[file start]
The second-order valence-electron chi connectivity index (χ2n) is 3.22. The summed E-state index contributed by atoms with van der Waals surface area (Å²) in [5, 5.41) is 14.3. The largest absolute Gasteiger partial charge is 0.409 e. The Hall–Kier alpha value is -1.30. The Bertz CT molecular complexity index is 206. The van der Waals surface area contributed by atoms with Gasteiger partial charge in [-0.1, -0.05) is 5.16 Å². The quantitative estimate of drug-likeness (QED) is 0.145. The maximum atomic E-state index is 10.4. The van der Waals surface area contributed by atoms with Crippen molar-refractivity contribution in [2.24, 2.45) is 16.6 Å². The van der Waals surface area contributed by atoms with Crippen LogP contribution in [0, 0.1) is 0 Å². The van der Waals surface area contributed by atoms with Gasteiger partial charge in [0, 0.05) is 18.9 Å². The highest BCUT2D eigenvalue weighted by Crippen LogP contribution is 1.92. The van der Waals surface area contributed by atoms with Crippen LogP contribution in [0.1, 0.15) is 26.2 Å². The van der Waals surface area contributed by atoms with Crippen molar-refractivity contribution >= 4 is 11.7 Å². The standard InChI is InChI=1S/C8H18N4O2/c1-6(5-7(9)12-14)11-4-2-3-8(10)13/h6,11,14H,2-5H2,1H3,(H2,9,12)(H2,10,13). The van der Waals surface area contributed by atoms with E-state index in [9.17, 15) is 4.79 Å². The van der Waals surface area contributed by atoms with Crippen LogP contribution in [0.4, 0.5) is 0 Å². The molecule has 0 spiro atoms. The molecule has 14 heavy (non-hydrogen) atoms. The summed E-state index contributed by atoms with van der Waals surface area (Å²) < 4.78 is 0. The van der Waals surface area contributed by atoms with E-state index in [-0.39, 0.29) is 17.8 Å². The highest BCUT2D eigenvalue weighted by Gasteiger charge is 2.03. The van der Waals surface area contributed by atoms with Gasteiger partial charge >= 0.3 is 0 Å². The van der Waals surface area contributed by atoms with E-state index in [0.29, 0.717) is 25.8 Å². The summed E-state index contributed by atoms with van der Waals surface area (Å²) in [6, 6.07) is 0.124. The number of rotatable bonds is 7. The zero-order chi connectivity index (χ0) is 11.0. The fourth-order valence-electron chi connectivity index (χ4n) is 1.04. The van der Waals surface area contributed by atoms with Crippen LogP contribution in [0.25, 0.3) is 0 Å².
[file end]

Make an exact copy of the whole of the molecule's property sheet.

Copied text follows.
The second-order valence-electron chi connectivity index (χ2n) is 3.22. The summed E-state index contributed by atoms with van der Waals surface area (Å²) in [5, 5.41) is 14.3. The largest absolute Gasteiger partial charge is 0.409 e. The Hall–Kier alpha value is -1.30. The Bertz CT molecular complexity index is 206. The van der Waals surface area contributed by atoms with Gasteiger partial charge in [-0.1, -0.05) is 5.16 Å². The quantitative estimate of drug-likeness (QED) is 0.145. The maximum atomic E-state index is 10.4. The van der Waals surface area contributed by atoms with Crippen molar-refractivity contribution in [2.24, 2.45) is 16.6 Å². The van der Waals surface area contributed by atoms with Crippen LogP contribution in [0, 0.1) is 0 Å². The van der Waals surface area contributed by atoms with Gasteiger partial charge in [0, 0.05) is 18.9 Å². The highest BCUT2D eigenvalue weighted by Crippen LogP contribution is 1.92. The van der Waals surface area contributed by atoms with Crippen LogP contribution in [0.1, 0.15) is 26.2 Å². The van der Waals surface area contributed by atoms with Crippen molar-refractivity contribution >= 4 is 11.7 Å². The standard InChI is InChI=1S/C8H18N4O2/c1-6(5-7(9)12-14)11-4-2-3-8(10)13/h6,11,14H,2-5H2,1H3,(H2,9,12)(H2,10,13). The van der Waals surface area contributed by atoms with E-state index in [9.17, 15) is 4.79 Å². The van der Waals surface area contributed by atoms with Crippen LogP contribution in [0.4, 0.5) is 0 Å². The molecule has 0 spiro atoms. The molecule has 14 heavy (non-hydrogen) atoms. The summed E-state index contributed by atoms with van der Waals surface area (Å²) < 4.78 is 0. The van der Waals surface area contributed by atoms with E-state index in [-0.39, 0.29) is 17.8 Å². The highest BCUT2D eigenvalue weighted by Gasteiger charge is 2.03. The van der Waals surface area contributed by atoms with Gasteiger partial charge >= 0.3 is 0 Å². The van der Waals surface area contributed by atoms with E-state index in [0.29, 0.717) is 25.8 Å². The summed E-state index contributed by atoms with van der Waals surface area (Å²) in [6, 6.07) is 0.124. The number of rotatable bonds is 7. The zero-order chi connectivity index (χ0) is 11.0. The fourth-order valence-electron chi connectivity index (χ4n) is 1.04. The van der Waals surface area contributed by atoms with Crippen LogP contribution in [0.25, 0.3) is 0 Å².